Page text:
In 1875, a jury committed Mary Todd Lincoln to an insane asylum. This week, the Chicago Tribune reported that two Illinois State Supreme Court justices discovered her trial papers still on file with the Cook County Clerk! The Clerk’s Office will be donating them to the Lincoln museum, but we hope the story does not end there. Like many others, we’ve previously posted about the cultural heritage reflected in state court files. Some of the stories told in these documents are historically significant, like Mary Todd Lincoln’s commitment, or John Wesley Hardin’s murder trial (see this Texas Task Force report). Many stories, however, are just minor threads in life’s tapestry: divorces, probates, business disputes. Whether the story is big or small, the court records that tell it may be irreplaceable.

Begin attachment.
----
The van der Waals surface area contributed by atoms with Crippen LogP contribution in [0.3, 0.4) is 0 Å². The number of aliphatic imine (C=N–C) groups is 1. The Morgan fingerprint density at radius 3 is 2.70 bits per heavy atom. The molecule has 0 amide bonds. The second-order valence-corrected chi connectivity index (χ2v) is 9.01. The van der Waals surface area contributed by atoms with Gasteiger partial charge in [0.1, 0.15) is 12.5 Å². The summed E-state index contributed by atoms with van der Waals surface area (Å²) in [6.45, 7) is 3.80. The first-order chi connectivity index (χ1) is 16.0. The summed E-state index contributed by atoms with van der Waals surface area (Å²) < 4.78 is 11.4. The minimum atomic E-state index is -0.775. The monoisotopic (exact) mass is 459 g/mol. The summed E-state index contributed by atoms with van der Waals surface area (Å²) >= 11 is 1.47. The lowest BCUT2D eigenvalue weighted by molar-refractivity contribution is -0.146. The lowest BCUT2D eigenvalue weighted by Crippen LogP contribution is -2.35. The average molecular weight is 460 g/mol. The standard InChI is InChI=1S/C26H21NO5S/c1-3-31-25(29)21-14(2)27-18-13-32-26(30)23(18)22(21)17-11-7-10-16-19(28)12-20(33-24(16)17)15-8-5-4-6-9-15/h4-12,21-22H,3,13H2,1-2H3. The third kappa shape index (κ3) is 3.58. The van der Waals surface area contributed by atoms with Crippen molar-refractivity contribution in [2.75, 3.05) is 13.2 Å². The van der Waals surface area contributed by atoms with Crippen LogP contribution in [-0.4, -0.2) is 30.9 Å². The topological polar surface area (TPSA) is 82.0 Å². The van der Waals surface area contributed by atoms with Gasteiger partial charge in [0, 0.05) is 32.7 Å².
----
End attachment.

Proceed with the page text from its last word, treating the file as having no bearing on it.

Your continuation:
Each state’s preservation rules differ. Some place the retention determination in the hands of state libraries or archives, some issue mandatory retention schedules based on the nature of the action, and some afford the clerk of court discretion to dispose of files after prescribed time periods. Even if a clerk of court wanted to save everything, storage expenses and space constraints make this impossible. The costs of digitizing every paper record are prohibitive. As cultural institutions may not be interested in less noteworthy files, many are noticed for destruction. Provided that a state’s rules allow it, however, law libraries may be uniquely positioned to rescue these files — preserving not just the documents, but also state history. And if you spend some time digging through them all, you never know just what you might find…